A fascinating account of the events by Muhammad Sahimi, interviewing Mousavi's spokesman, Mohsen Makhbalbaf:

According to Mr. Makhbalbaf, in the early hours after voting had ended, the Interior Ministry had called Mr. Mousavi’s campaign headquarters to inform them that Mr. Mousavi would be the winner and, therefore, Mr. Mousavi must prepare a victory statement. Mr. Mousavi was, however, asked by the Ministry not to boast too much, in order not to upset Mr. Ahmadinejad’s supporters. Many of the president’s supporters are among the ranks of the Basij militia, and thus armed. According to Mr. Makhbalbaf, the Supreme Leader, Ayatollah Ali Khamenei, was also informed of the developments. He also recommended a “good management” of the victory statement, meaning not boasting greatly about the victory, because that would be in Iran’s national interests and stability.

At the same time, the reformist newspapers were also informed that they can prepare their Saturday edition to declare Mr. Mousavi the winner, but were not allowed to use the word pirouzi (victory) in their articles, in order not to upset Mr. Ahmadinejad’s supporters. One reformist newspaper prepared its front page with the title, “People took back the flag of their country [from Mr. Ahmadinejad].” But, just a few hours later, a center that had been set up by Mr. Mousavi in Gheytarieh (in northern Tehran) for monitoring the election and vote counting, was attacked by armed security agents. They ransacked the center, destroyed computers, and attacked the staff. Supporters of Mr. Mousavi intervened and arrested 8 security agents. The police was called to take them to prison, but the police released the attackers. According to Mr. Makhbalbaf, the central headquaters of Mr. Mousavi’s campaign was also surrounded by security forces, as was the Interior Ministry building. Then, new data began to be released by the Ministry, indicating that Mr. Ahmadinejad had won the elections decisively. Mr. Makhbalbaf then declared that, “I have been authorized by Mr. Mousavi’s campaign to officially declare that a political coup has taken place, in order to declare Mr. Ahmadinejad the victor.”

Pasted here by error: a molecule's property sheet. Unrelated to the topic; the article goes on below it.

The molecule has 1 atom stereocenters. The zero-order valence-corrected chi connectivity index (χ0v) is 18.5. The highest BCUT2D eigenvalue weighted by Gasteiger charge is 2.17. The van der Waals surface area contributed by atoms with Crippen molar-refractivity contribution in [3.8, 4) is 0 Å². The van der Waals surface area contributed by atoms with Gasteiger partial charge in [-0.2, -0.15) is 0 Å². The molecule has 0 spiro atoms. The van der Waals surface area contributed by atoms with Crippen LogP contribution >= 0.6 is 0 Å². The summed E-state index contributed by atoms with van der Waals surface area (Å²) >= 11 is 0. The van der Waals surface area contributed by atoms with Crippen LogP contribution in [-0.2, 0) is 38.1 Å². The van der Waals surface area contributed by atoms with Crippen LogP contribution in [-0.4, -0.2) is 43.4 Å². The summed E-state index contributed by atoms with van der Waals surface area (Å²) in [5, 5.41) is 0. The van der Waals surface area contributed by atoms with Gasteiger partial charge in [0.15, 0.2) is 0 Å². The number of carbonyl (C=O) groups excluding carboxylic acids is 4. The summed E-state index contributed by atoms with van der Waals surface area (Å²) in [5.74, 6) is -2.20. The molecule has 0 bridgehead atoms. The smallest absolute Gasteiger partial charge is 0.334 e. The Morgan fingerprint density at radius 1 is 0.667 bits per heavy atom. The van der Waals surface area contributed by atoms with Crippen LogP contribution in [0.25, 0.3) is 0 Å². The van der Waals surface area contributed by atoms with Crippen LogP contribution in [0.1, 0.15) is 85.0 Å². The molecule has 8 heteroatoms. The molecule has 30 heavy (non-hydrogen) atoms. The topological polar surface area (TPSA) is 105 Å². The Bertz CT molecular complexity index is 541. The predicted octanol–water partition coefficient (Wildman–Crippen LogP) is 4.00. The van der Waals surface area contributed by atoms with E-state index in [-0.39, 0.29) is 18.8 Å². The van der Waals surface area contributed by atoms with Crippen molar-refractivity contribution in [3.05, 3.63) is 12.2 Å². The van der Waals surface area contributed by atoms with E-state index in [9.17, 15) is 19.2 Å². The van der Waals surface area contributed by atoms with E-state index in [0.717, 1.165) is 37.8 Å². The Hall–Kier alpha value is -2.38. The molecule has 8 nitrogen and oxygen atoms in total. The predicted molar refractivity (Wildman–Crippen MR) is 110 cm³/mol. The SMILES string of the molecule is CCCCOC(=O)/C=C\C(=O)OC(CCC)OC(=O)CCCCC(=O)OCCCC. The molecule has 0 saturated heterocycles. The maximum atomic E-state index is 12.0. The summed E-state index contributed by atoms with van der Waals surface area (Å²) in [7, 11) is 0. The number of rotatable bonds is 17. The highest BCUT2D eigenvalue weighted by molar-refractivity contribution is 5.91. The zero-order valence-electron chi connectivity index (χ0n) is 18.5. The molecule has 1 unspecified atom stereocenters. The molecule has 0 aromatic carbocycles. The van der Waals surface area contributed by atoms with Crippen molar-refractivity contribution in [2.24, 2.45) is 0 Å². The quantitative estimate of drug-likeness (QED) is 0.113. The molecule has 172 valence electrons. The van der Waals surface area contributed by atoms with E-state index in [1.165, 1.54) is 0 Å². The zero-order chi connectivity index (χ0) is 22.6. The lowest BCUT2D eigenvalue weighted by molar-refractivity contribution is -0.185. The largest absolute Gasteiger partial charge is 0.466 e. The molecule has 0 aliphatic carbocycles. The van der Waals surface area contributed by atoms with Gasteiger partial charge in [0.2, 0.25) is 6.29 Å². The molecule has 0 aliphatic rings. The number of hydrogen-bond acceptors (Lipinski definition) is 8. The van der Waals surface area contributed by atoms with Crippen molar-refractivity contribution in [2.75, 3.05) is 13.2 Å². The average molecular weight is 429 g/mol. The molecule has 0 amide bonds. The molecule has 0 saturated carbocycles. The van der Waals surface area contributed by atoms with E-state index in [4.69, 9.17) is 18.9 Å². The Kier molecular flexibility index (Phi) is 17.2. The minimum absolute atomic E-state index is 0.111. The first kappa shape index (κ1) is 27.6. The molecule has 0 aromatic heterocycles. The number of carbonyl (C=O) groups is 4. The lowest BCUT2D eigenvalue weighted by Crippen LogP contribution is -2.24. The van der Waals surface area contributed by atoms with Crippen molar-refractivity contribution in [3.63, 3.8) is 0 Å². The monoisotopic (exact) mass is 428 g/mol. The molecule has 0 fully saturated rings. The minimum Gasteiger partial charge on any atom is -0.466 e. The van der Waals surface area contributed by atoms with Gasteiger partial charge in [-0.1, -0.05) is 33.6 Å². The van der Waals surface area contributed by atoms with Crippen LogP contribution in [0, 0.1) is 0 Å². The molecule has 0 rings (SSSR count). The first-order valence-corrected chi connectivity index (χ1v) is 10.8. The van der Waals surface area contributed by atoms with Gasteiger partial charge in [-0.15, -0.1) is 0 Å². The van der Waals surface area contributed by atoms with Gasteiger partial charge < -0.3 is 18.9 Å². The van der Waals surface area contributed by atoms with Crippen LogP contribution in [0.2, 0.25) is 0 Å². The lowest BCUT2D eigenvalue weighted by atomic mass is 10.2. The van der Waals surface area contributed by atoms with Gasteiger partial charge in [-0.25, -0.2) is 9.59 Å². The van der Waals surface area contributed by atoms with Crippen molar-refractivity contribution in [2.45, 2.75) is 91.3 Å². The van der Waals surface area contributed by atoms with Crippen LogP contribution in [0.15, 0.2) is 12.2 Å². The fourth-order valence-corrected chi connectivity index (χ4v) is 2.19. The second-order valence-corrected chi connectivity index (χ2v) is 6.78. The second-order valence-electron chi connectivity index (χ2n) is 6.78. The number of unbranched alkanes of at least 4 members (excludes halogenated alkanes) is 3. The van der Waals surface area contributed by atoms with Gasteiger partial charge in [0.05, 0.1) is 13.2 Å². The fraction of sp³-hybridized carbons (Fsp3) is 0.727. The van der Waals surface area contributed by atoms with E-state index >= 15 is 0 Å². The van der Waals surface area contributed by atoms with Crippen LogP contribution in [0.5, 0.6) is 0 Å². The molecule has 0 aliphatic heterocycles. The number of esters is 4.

We want to hear what you think about this article. Submit a letter to the editor or write to letters@theatlantic.com.